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Image: Target

Target revealed last month that while it had seen marked drop in apparel and accessories sales in light of COVID-19, it was benefitting from a surge in sales of essential items, such as cleaning supplies, grocery products, and hand sanitizers. Now, the latter of those things has landed the Minneapolis, Minnesota-headquartered retailer on the receiving end of a lawsuit accusing it of “engaging in deceptive advertising and business practices concerning false and misleading promotion of its hand sanitizer that purports to eliminate 99.99% of germs.”

According to a proposed class action complaint filed in a California federal court late last month, Mardig Taslakian claims that she purchased Target’s Up&Up brand alcohol-based hand sanitizer, which the retailer advertises with the claims “Compare to Purell® Refreshing Aloe Advanced Hand Sanitizer” and/or “Compare to Purell® Refreshing Gel Advanced Hand Sanitizer.” Not long after she bought Target’s hand sanitizer, Taslakian says she learned that the Food & Drug Administration (“FDA”) had written “a warning letter to Purell,” taking issue with the accuracy of Purrell’s claims that its hand sanitizer “kills 99.99% of germs.”

Given that both Purrell’s and Target’s hand sanitizers list “70% ethyl alcohol as the active ingredient” and in light of the fact that “Target itself compares its hand sanitizer to Purell’s,” the terms of the warning letter that the FDA sent to Purrell “condemning [its] misrepresentations that its hand sanitizer is intended for reducing or preventing the flu and other viruses, applies equally to Target’s hand sanitizer,” Taslakian  argues.

By making the representation that its hand sanitizer “kills 99.99% of germs” and “by comparing its less expensive in-house private label product to the nationally known brand Purell’s more expensive hand sanitizer,” Taslakian claims that Target is “misleading consumers into believing its hand sanitizer is as effective as Purell’s and can therefore prevent disease or infection from, for example, Coronavirus and flu, along with other claims that go beyond the general intended use of a topical alcohol-based hand sanitizer.”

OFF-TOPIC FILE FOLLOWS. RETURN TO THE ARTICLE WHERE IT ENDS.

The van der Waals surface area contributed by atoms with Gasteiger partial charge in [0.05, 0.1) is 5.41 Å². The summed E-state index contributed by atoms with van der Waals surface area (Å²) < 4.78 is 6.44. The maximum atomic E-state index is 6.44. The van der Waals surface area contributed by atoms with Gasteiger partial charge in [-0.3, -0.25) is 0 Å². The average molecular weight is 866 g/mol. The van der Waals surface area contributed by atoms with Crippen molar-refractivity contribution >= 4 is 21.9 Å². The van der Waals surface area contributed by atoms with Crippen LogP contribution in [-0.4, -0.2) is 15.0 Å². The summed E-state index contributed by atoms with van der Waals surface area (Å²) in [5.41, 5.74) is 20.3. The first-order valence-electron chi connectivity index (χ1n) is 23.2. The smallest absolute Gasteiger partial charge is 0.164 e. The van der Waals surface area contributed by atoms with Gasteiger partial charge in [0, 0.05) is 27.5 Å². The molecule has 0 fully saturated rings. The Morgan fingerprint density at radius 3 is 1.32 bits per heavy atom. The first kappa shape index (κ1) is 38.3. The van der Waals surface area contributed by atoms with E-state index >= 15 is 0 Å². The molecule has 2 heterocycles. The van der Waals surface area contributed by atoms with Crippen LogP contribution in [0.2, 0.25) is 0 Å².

In addition to the FDA’s assertion that it is “currently not aware of any adequate and well-controlled studies demonstrating that killing or decreasing the number of bacteria or viruses on the skin by a certain magnitude produces a corresponding clinical reduction in infection or disease caused by such bacteria or virus,” Taslakian points to “other scientific studies [that] have shown that alcohol-based hand sanitizers like Target’s are not effective for the prevention of the flu and other viruses.”

With that in mind, such alleged misrepresentations not only serve to mislead the consumers who have “purchased tens or hundreds of thousands of Target’s hand sanitizer [products],” they enable Target “to unlawfully increase its sales and to have an economic edge over their competitors in the marketplace.”

“By filing this class action complaint,” Taslakian says that she is seeking “equitable and injunctive relief, restitution of all amounts illegally obtained, and disgorgement of any and all ill-gotten gains as a result of Target’s alleged conduct” on behalf of herself and the “hundreds, if not thousands” of other “similarly situated consumers, who purchased tens or hundreds of thousands of [Target’s] hand sanitizer, and have suffered, and continue to suffer, injury in fact through the loss of money and/or property” as a result. 

A rep for Target was not immediately available for comment.

*The case is Mardig Taslakian v. Target Corporation, et al, 2:20-cv-02667(C.D.Cal.).